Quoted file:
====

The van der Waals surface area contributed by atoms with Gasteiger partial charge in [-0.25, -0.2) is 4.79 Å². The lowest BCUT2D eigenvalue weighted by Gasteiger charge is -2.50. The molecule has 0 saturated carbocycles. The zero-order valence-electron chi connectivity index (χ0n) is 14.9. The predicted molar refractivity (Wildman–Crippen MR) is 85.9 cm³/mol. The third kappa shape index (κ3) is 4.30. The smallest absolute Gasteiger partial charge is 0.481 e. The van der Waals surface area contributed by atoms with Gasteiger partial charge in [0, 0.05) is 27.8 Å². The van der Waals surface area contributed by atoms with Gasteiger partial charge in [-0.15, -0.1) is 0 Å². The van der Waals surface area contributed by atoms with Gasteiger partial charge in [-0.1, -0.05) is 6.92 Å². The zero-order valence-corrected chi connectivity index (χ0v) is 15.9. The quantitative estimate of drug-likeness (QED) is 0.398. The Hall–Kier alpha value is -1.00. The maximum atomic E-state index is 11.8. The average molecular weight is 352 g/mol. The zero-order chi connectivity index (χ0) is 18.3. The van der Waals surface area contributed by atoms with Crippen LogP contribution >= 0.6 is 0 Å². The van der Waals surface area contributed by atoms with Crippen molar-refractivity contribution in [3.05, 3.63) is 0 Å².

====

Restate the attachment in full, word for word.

The van der Waals surface area contributed by atoms with Gasteiger partial charge in [-0.25, -0.2) is 4.79 Å². The lowest BCUT2D eigenvalue weighted by Gasteiger charge is -2.50. The molecule has 0 saturated carbocycles. The zero-order valence-electron chi connectivity index (χ0n) is 14.9. The predicted molar refractivity (Wildman–Crippen MR) is 85.9 cm³/mol. The third kappa shape index (κ3) is 4.30. The smallest absolute Gasteiger partial charge is 0.481 e. The van der Waals surface area contributed by atoms with Gasteiger partial charge in [0, 0.05) is 27.8 Å². The van der Waals surface area contributed by atoms with Gasteiger partial charge in [-0.15, -0.1) is 0 Å². The van der Waals surface area contributed by atoms with Gasteiger partial charge in [-0.1, -0.05) is 6.92 Å². The zero-order valence-corrected chi connectivity index (χ0v) is 15.9. The quantitative estimate of drug-likeness (QED) is 0.398. The Hall–Kier alpha value is -1.00. The maximum atomic E-state index is 11.8. The average molecular weight is 352 g/mol. The zero-order chi connectivity index (χ0) is 18.3. The van der Waals surface area contributed by atoms with Crippen LogP contribution >= 0.6 is 0 Å². The van der Waals surface area contributed by atoms with Crippen molar-refractivity contribution in [3.05, 3.63) is 0 Å².